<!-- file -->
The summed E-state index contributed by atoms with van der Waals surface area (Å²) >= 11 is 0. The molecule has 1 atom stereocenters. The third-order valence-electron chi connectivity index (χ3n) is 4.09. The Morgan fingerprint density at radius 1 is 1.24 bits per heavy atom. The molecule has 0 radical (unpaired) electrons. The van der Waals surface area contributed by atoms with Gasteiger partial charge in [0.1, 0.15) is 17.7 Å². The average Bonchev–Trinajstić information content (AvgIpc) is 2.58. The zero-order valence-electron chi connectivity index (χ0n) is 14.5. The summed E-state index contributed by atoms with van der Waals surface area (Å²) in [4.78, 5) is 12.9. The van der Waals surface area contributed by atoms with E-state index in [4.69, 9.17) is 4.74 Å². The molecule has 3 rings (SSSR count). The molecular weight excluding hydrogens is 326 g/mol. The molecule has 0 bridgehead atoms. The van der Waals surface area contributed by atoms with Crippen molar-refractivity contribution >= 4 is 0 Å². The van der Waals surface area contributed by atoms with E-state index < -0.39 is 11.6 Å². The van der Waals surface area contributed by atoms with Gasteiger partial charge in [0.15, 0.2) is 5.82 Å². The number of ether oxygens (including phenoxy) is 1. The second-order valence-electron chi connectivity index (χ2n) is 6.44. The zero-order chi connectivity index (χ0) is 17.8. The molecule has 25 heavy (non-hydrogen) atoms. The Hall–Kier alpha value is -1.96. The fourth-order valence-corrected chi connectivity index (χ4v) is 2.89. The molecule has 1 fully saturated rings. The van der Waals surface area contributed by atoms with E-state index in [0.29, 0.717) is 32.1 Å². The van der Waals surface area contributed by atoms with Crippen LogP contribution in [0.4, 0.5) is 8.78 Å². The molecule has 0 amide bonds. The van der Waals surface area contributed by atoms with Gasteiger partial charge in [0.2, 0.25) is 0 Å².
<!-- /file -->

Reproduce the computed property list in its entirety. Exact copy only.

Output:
The summed E-state index contributed by atoms with van der Waals surface area (Å²) >= 11 is 0. The molecule has 1 atom stereocenters. The third-order valence-electron chi connectivity index (χ3n) is 4.09. The Morgan fingerprint density at radius 1 is 1.24 bits per heavy atom. The molecule has 0 radical (unpaired) electrons. The van der Waals surface area contributed by atoms with Gasteiger partial charge in [0.1, 0.15) is 17.7 Å². The average Bonchev–Trinajstić information content (AvgIpc) is 2.58. The zero-order valence-electron chi connectivity index (χ0n) is 14.5. The summed E-state index contributed by atoms with van der Waals surface area (Å²) in [4.78, 5) is 12.9. The van der Waals surface area contributed by atoms with E-state index in [4.69, 9.17) is 4.74 Å². The molecule has 3 rings (SSSR count). The molecular weight excluding hydrogens is 326 g/mol. The molecule has 0 bridgehead atoms. The van der Waals surface area contributed by atoms with Crippen molar-refractivity contribution >= 4 is 0 Å². The van der Waals surface area contributed by atoms with E-state index < -0.39 is 11.6 Å². The van der Waals surface area contributed by atoms with Gasteiger partial charge in [0.15, 0.2) is 5.82 Å². The number of ether oxygens (including phenoxy) is 1. The second-order valence-electron chi connectivity index (χ2n) is 6.44. The zero-order chi connectivity index (χ0) is 17.8. The molecule has 25 heavy (non-hydrogen) atoms. The Hall–Kier alpha value is -1.96. The fourth-order valence-corrected chi connectivity index (χ4v) is 2.89. The molecule has 1 fully saturated rings. The van der Waals surface area contributed by atoms with E-state index in [0.29, 0.717) is 32.1 Å². The van der Waals surface area contributed by atoms with Crippen LogP contribution in [0.4, 0.5) is 8.78 Å². The molecule has 0 amide bonds. The van der Waals surface area contributed by atoms with Gasteiger partial charge in [0.2, 0.25) is 0 Å².